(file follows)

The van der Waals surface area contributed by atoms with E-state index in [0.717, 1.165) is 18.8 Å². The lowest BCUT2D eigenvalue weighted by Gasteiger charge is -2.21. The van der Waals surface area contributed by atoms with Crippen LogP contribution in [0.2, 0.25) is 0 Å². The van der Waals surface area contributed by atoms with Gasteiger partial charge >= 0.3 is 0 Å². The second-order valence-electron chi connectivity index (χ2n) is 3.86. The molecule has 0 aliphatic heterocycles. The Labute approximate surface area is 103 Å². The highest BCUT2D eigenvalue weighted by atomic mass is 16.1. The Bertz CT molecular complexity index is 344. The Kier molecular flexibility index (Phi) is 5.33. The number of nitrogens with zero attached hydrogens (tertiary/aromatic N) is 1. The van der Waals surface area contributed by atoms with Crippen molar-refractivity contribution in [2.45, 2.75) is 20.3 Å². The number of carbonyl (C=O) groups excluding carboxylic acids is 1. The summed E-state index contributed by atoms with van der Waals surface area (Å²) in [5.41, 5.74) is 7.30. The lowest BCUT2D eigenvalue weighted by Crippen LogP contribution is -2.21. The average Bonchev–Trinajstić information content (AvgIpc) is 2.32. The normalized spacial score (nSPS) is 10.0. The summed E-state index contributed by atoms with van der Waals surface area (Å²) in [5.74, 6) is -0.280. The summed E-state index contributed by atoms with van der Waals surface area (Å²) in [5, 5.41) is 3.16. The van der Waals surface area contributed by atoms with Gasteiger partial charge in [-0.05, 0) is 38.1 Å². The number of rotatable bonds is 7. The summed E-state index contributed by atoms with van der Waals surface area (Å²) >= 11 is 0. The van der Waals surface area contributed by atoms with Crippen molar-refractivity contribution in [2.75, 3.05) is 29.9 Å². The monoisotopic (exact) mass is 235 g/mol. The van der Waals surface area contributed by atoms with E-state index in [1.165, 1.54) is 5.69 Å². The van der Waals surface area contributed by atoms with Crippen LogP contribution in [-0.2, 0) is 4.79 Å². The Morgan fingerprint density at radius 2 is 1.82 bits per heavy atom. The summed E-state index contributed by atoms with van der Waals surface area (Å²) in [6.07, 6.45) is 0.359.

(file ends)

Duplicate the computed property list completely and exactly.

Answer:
The van der Waals surface area contributed by atoms with E-state index in [0.717, 1.165) is 18.8 Å². The lowest BCUT2D eigenvalue weighted by Gasteiger charge is -2.21. The van der Waals surface area contributed by atoms with Crippen LogP contribution in [0.2, 0.25) is 0 Å². The van der Waals surface area contributed by atoms with Gasteiger partial charge >= 0.3 is 0 Å². The second-order valence-electron chi connectivity index (χ2n) is 3.86. The molecule has 0 aliphatic heterocycles. The Labute approximate surface area is 103 Å². The highest BCUT2D eigenvalue weighted by atomic mass is 16.1. The Bertz CT molecular complexity index is 344. The Kier molecular flexibility index (Phi) is 5.33. The number of nitrogens with zero attached hydrogens (tertiary/aromatic N) is 1. The van der Waals surface area contributed by atoms with Crippen molar-refractivity contribution in [2.45, 2.75) is 20.3 Å². The number of carbonyl (C=O) groups excluding carboxylic acids is 1. The summed E-state index contributed by atoms with van der Waals surface area (Å²) in [5.41, 5.74) is 7.30. The lowest BCUT2D eigenvalue weighted by Crippen LogP contribution is -2.21. The average Bonchev–Trinajstić information content (AvgIpc) is 2.32. The normalized spacial score (nSPS) is 10.0. The summed E-state index contributed by atoms with van der Waals surface area (Å²) in [5.74, 6) is -0.280. The summed E-state index contributed by atoms with van der Waals surface area (Å²) in [5, 5.41) is 3.16. The van der Waals surface area contributed by atoms with Gasteiger partial charge in [-0.05, 0) is 38.1 Å². The number of rotatable bonds is 7. The summed E-state index contributed by atoms with van der Waals surface area (Å²) >= 11 is 0. The van der Waals surface area contributed by atoms with Crippen molar-refractivity contribution in [2.75, 3.05) is 29.9 Å². The monoisotopic (exact) mass is 235 g/mol. The van der Waals surface area contributed by atoms with E-state index in [1.165, 1.54) is 5.69 Å². The van der Waals surface area contributed by atoms with Crippen LogP contribution in [-0.2, 0) is 4.79 Å². The Morgan fingerprint density at radius 2 is 1.82 bits per heavy atom. The summed E-state index contributed by atoms with van der Waals surface area (Å²) in [6.07, 6.45) is 0.359.